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GLOSSARY

San Daniele, from the socket of the hip joint all the way to the trotter

Haunch bone
That part of the hip bone that is visible where the ham is not covered by the rind.

Rind
Dried skin of the pig covering the whole ham (with the exception of the cut). After maturing, the rind is dry and compact, and provides natural protection for the product.

Rump
Side of the leg of ham corresponding anatomically to the pig’s buttock.

“Fiocco”
Part of the ham opposite to the rump.

Hock
The narrowest part of the ham, excluding the trotter.

Marbling
Streaks of intramuscular fat visible in the lean part of the ham. This term does not include the fat surrounding the flesh externally.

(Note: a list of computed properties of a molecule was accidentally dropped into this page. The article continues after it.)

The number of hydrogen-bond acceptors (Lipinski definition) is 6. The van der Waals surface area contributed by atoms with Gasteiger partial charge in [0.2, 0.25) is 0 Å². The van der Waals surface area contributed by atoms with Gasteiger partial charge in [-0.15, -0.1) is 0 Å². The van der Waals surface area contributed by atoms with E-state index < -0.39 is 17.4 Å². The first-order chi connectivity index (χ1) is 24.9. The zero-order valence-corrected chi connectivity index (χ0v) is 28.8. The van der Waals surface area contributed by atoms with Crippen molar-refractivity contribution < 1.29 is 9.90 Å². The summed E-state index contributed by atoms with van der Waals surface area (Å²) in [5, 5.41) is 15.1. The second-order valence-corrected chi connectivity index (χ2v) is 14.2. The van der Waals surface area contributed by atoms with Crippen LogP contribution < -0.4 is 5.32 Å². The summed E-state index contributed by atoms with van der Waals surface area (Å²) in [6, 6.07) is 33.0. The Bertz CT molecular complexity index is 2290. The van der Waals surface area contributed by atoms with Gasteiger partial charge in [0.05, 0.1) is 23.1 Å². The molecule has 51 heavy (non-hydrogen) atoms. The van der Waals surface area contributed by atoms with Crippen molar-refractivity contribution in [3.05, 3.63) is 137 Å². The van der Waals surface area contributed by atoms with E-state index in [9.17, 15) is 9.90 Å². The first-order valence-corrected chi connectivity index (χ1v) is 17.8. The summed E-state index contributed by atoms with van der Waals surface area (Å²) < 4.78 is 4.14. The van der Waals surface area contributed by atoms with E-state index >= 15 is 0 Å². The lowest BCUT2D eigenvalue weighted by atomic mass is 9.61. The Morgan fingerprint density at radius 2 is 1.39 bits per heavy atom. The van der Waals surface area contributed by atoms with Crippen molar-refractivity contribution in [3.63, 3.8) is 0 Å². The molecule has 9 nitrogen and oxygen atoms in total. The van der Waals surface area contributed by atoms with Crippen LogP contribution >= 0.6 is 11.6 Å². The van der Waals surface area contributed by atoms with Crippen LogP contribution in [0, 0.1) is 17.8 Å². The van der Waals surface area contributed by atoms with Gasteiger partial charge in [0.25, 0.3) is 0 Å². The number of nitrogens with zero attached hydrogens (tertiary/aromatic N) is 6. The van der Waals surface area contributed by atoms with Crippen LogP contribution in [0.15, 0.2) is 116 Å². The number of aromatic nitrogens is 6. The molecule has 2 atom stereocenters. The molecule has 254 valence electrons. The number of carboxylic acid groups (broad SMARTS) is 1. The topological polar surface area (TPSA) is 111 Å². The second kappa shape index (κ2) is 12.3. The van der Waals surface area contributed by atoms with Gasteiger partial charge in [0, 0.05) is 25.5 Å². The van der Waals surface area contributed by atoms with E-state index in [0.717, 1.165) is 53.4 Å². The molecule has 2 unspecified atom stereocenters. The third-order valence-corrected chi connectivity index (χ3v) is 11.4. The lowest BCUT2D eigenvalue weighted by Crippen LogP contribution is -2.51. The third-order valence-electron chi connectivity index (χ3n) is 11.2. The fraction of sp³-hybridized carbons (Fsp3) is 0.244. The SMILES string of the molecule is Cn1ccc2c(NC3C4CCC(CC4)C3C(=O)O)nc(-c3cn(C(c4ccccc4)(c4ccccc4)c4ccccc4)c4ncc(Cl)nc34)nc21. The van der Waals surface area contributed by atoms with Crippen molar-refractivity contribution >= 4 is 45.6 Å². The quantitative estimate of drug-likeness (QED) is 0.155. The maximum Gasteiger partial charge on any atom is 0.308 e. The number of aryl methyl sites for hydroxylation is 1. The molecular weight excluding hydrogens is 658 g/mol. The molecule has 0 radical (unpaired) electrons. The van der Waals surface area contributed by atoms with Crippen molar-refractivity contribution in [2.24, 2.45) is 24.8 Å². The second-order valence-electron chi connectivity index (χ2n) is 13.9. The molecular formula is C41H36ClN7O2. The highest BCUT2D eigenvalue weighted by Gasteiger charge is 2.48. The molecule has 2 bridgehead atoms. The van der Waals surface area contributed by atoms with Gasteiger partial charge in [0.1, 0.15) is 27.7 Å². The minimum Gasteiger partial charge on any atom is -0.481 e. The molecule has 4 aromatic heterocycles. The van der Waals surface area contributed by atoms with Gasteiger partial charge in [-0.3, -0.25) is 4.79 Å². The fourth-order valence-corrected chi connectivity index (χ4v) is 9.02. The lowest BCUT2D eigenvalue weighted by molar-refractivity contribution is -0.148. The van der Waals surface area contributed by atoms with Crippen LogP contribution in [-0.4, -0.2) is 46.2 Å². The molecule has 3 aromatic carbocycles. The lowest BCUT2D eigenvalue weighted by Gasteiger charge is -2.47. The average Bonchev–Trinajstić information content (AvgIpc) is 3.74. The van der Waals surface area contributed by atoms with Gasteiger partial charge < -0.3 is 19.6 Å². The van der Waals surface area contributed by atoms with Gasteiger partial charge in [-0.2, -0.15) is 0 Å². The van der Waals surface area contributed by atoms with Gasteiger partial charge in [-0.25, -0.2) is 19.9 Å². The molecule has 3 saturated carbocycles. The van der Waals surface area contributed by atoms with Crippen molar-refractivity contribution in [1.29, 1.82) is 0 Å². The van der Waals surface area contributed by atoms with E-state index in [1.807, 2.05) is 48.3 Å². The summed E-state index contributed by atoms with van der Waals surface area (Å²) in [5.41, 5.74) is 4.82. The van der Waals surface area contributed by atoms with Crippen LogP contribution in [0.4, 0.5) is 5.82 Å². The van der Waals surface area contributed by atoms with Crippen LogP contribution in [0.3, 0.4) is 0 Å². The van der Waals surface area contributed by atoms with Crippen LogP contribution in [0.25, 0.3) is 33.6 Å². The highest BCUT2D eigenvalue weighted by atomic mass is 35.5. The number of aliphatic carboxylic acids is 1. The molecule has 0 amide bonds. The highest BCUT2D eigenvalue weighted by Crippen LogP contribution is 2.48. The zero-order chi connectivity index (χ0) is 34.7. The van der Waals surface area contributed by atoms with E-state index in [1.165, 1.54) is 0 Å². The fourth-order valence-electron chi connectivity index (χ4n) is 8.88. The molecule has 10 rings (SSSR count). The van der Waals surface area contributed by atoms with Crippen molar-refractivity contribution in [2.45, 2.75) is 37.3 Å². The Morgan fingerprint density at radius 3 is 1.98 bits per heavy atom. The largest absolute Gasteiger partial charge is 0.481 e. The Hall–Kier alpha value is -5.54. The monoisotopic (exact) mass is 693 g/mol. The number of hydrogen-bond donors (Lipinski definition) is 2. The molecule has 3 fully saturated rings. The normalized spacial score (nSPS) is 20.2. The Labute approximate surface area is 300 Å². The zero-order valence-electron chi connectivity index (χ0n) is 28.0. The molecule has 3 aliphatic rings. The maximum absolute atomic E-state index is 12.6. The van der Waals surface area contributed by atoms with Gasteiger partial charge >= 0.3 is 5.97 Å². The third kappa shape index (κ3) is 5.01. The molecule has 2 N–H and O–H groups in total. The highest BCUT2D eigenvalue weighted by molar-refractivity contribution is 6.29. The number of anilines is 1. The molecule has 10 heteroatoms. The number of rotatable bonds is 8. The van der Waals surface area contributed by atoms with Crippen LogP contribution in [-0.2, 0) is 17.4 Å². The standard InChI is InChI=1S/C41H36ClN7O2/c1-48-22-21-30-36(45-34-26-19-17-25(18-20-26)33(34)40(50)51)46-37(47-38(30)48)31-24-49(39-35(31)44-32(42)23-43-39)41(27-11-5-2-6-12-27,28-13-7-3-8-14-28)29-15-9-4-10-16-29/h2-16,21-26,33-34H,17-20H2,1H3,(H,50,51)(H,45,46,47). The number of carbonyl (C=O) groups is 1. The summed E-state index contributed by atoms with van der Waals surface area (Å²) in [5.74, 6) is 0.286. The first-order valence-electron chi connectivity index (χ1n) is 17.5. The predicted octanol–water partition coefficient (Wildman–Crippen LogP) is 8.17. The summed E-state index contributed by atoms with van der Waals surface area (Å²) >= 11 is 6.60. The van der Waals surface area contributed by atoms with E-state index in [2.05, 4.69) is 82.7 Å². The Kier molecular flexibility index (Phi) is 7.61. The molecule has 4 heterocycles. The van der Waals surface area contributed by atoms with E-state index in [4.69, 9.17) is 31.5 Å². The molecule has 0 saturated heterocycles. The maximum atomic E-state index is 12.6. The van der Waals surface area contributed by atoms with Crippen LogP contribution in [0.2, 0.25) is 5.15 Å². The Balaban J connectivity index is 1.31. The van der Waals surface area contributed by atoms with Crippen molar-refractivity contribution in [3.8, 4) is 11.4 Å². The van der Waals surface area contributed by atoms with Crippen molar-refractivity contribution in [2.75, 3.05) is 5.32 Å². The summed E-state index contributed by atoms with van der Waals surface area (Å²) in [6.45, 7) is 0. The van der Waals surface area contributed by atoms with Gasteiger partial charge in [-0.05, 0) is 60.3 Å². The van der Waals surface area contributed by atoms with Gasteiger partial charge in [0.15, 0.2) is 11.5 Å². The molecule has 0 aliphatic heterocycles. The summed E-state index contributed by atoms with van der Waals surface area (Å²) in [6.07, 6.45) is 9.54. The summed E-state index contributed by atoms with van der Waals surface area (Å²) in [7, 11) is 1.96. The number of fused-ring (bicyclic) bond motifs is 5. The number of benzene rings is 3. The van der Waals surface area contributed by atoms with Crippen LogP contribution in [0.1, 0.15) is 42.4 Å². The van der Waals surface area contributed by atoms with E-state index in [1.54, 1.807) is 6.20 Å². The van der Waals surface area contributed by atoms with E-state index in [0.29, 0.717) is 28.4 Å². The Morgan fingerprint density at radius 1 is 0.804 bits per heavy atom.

Head of the femur
Round-shaped end of bone protruding from that part of the ham not covered by the rind.

Butt end
The part of the ham at the end opposite to the shank.

“Stucco”:
Mixture of lard (pig’s fat), salt, pepper and cereal derivatives (flour). It is applied towards the end of the maturing stage to that part of the ham that is not covered by the rind, in order to protect it.

“Sugna”
See “stucco”. This mixture is similar to “stucco”, but with a smaller proportion of flour. It is applied at the beginning and during the course of the seasoning process to that part of the ham that is not covered by the rind, in order to protect it and, at the same time, to soften it, preventing the underlying flesh from drying out.

Trotter:
The end part of the pig’s leg, i.e. the “foot”.